Body Fat Measures

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Revision as of 16:32, 16 February 2015 by User:Englishkid2 (User talk:Englishkid2 | contribs) (Body Fat Scales)

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Measuring your body fat is an important way of evaluating your diet and your training. No technique is accurate and all approaches are estimates based on indirect measures. However, there are a number of cost effective and practical approaches you can use.

1 Skinfold Calipers

Main article: Skinfold Calipers

This is the cheapest way of getting a viable estimate of your own body fat. The calipers are extremely cheap ($5 from and directly measure your body fat. They do require some practice to get repeatable results, but the price, performance and convenience makes them an ideal starting point.

Accu-measure calipers in action

2 Body Fat Scales

Main article: Body Fat Scales

These scales use an imperceptible electrical signal to estimate body fat. This makes these scales quick and easy to use, and the accuracy of the scales that measure from the hands and feet is quite reasonable. I recommend the Omron HBF-510, which retails for about $60-$65 on []

The most cost effective body fat scale, the Omron HBF-510.


This is a chamber that works out your body volume accurately. Given the volume and weight you have the density, from which you can estimate body composition. This is the same principle used in underwater weighing, but far less unpleasant. The test costs about $25 at a gym, which makes it expensive to use regularly. There are two types of BOD POD, a recreational and a research model; The recreational model is used by many gyms and estimates lung function, whereas the research model actually measures lung volume. I found the BOD POD quick and easy, but the combination of the cost and the trip to a gym makes it tricky to use on a frequent basis. See for more details.


Main article: DEXA

Different tissues in the body absorb different frequencies of X-Rays at different levels. This technique (Deal-Energy X-Ray Absorpiometry) uses two frequencies of X-Rays and looks at the different absorption to work out body fat. This is the current 'gold standard' for clinical body fat measurement and provides a detailed breakdown of body fat and lean tissue in different areas of the body.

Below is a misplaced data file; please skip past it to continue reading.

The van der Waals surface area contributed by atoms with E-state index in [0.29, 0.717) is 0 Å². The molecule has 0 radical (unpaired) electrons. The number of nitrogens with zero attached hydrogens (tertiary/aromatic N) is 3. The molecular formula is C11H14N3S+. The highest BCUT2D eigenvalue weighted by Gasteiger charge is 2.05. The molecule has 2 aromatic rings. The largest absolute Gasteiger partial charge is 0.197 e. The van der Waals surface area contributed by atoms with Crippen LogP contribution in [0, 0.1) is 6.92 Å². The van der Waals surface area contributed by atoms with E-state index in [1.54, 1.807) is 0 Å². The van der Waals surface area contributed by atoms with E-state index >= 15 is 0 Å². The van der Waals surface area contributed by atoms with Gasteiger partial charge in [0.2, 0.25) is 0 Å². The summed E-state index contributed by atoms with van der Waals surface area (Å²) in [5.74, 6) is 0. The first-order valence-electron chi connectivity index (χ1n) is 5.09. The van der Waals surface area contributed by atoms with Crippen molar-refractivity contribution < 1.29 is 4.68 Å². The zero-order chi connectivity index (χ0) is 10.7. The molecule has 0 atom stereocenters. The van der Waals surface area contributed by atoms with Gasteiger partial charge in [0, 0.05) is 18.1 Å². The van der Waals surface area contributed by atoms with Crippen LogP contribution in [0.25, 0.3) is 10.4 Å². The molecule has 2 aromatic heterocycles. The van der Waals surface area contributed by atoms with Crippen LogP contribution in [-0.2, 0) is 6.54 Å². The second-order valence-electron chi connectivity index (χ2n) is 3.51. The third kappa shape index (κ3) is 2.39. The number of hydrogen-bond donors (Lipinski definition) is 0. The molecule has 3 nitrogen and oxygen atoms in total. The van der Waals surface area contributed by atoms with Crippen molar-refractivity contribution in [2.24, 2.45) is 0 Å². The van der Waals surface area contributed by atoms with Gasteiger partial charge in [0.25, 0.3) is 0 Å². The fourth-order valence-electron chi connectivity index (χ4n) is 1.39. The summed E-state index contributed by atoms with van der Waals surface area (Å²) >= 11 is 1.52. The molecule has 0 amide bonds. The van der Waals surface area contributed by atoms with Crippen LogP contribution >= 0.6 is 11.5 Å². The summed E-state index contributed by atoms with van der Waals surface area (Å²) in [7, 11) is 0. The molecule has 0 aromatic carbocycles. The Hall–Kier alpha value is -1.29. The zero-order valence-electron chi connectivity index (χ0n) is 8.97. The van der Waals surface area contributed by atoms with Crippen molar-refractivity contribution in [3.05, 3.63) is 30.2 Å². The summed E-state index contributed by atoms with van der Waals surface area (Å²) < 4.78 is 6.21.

This is the first page of a DEXA report that gives an overview of body fat composition.

5 Underwater Weighing

This used to be the 'gold standard' of body fat measurement. The technique involves being weighed on dry ground and then again underwater having breathed out as much as possible. This gives a value of density, so it should have similar accuracy as the BOD POD, but is more expensive and unpleasant. I have not tried this technique.

6 Alternatives to Measurement

These approaches can give some hint about your body fat, but are no substitute for a real measurement.

6.1 Waist to Hips Ratio

This does not directly measure body fat, but is a crude measure of health. A ratio of 0.7 for women and 0.9 for men is correlated with good health. This is a crude measure, but can be useful for an initial evaluation.

6.2 Body Mass Index

This is a simple figure based on your height and weight, and gives no real indication of body fat. If you are overweight it can give a sense of your health risk, but overall it's quite useless.

6.3 Mirror

Looking at yourself in a mirror is a simple method that can give a sense of body fat. Obviously there is no numerical quantity to this test, but it's cheap and easy.

6.4 Abdominal Muscle Definition

If your body fat is low enough, the definition in your abdominal muscles (six pack) can be used to monitor body fat changes. There is no specific body fat percentage for having a six-pack, but the common thought is that you need to be 12-8% for men and 18-14 for women.